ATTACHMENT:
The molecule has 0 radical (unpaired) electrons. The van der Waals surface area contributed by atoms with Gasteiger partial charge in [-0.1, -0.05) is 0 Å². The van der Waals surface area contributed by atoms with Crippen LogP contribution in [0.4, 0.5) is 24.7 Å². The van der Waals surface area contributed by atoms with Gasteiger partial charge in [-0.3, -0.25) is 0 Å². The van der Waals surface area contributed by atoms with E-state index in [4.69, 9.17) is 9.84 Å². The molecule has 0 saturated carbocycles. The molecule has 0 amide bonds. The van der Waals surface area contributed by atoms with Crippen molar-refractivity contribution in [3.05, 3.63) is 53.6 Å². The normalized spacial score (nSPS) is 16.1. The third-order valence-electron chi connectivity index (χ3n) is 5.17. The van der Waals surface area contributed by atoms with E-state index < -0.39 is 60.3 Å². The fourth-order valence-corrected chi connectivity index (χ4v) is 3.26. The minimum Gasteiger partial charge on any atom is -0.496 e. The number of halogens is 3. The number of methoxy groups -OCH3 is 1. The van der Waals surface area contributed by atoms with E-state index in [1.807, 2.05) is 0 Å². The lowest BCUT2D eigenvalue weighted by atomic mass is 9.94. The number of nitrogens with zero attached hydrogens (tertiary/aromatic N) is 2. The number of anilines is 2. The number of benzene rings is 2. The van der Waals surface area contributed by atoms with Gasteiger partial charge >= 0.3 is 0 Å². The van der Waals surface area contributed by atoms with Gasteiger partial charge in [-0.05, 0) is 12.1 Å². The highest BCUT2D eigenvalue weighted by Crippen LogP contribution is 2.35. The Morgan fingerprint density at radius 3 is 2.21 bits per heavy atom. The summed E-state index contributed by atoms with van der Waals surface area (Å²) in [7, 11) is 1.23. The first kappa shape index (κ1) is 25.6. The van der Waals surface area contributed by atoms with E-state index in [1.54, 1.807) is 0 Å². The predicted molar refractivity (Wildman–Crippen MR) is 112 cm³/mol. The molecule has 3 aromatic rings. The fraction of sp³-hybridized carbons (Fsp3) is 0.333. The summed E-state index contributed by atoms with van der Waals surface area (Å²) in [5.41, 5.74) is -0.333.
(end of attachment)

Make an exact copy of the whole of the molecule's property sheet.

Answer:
The molecule has 0 radical (unpaired) electrons. The van der Waals surface area contributed by atoms with Gasteiger partial charge in [-0.1, -0.05) is 0 Å². The van der Waals surface area contributed by atoms with Crippen LogP contribution in [0.4, 0.5) is 24.7 Å². The van der Waals surface area contributed by atoms with Gasteiger partial charge in [-0.3, -0.25) is 0 Å². The van der Waals surface area contributed by atoms with E-state index in [4.69, 9.17) is 9.84 Å². The molecule has 0 saturated carbocycles. The molecule has 0 amide bonds. The van der Waals surface area contributed by atoms with Crippen molar-refractivity contribution in [3.05, 3.63) is 53.6 Å². The normalized spacial score (nSPS) is 16.1. The third-order valence-electron chi connectivity index (χ3n) is 5.17. The van der Waals surface area contributed by atoms with E-state index < -0.39 is 60.3 Å². The fourth-order valence-corrected chi connectivity index (χ4v) is 3.26. The minimum Gasteiger partial charge on any atom is -0.496 e. The number of halogens is 3. The number of methoxy groups -OCH3 is 1. The van der Waals surface area contributed by atoms with E-state index in [1.807, 2.05) is 0 Å². The lowest BCUT2D eigenvalue weighted by atomic mass is 9.94. The number of nitrogens with zero attached hydrogens (tertiary/aromatic N) is 2. The number of anilines is 2. The number of benzene rings is 2. The van der Waals surface area contributed by atoms with Gasteiger partial charge >= 0.3 is 0 Å². The van der Waals surface area contributed by atoms with Gasteiger partial charge in [-0.05, 0) is 12.1 Å². The highest BCUT2D eigenvalue weighted by Crippen LogP contribution is 2.35. The Morgan fingerprint density at radius 3 is 2.21 bits per heavy atom. The summed E-state index contributed by atoms with van der Waals surface area (Å²) in [7, 11) is 1.23. The first kappa shape index (κ1) is 25.6. The van der Waals surface area contributed by atoms with E-state index in [1.54, 1.807) is 0 Å². The predicted molar refractivity (Wildman–Crippen MR) is 112 cm³/mol. The molecule has 3 aromatic rings. The fraction of sp³-hybridized carbons (Fsp3) is 0.333. The summed E-state index contributed by atoms with van der Waals surface area (Å²) in [5.41, 5.74) is -0.333.